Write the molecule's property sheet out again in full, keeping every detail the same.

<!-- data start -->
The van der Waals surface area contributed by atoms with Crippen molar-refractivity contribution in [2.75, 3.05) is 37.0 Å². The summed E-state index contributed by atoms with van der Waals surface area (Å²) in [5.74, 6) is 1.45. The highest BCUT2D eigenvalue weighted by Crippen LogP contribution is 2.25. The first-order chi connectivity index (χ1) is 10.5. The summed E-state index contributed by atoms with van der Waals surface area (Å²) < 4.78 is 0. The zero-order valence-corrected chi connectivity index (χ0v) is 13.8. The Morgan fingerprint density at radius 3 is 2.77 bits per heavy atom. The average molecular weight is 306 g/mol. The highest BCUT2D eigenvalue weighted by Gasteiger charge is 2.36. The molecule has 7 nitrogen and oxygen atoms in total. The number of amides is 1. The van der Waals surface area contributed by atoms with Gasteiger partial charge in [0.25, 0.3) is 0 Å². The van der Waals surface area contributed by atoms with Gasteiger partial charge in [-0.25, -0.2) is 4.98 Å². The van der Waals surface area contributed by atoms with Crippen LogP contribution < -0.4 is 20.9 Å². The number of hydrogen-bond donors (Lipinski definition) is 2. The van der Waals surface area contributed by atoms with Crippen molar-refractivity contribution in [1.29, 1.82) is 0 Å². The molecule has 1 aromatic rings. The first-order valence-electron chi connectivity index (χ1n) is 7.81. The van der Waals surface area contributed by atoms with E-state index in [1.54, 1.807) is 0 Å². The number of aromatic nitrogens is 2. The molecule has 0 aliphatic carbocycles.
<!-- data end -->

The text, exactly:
The van der Waals surface area contributed by atoms with Crippen molar-refractivity contribution in [2.75, 3.05) is 37.0 Å². The summed E-state index contributed by atoms with van der Waals surface area (Å²) in [5.74, 6) is 1.45. The highest BCUT2D eigenvalue weighted by Crippen LogP contribution is 2.25. The first-order chi connectivity index (χ1) is 10.5. The summed E-state index contributed by atoms with van der Waals surface area (Å²) < 4.78 is 0. The zero-order valence-corrected chi connectivity index (χ0v) is 13.8. The Morgan fingerprint density at radius 3 is 2.77 bits per heavy atom. The average molecular weight is 306 g/mol. The highest BCUT2D eigenvalue weighted by Gasteiger charge is 2.36. The molecule has 7 nitrogen and oxygen atoms in total. The number of amides is 1. The van der Waals surface area contributed by atoms with Gasteiger partial charge in [0.25, 0.3) is 0 Å². The van der Waals surface area contributed by atoms with Gasteiger partial charge in [-0.25, -0.2) is 4.98 Å². The van der Waals surface area contributed by atoms with Crippen LogP contribution < -0.4 is 20.9 Å². The number of hydrogen-bond donors (Lipinski definition) is 2. The van der Waals surface area contributed by atoms with Crippen molar-refractivity contribution in [1.29, 1.82) is 0 Å². The molecule has 1 aromatic rings. The first-order valence-electron chi connectivity index (χ1n) is 7.81. The van der Waals surface area contributed by atoms with E-state index in [1.54, 1.807) is 0 Å². The number of aromatic nitrogens is 2. The molecule has 0 aliphatic carbocycles.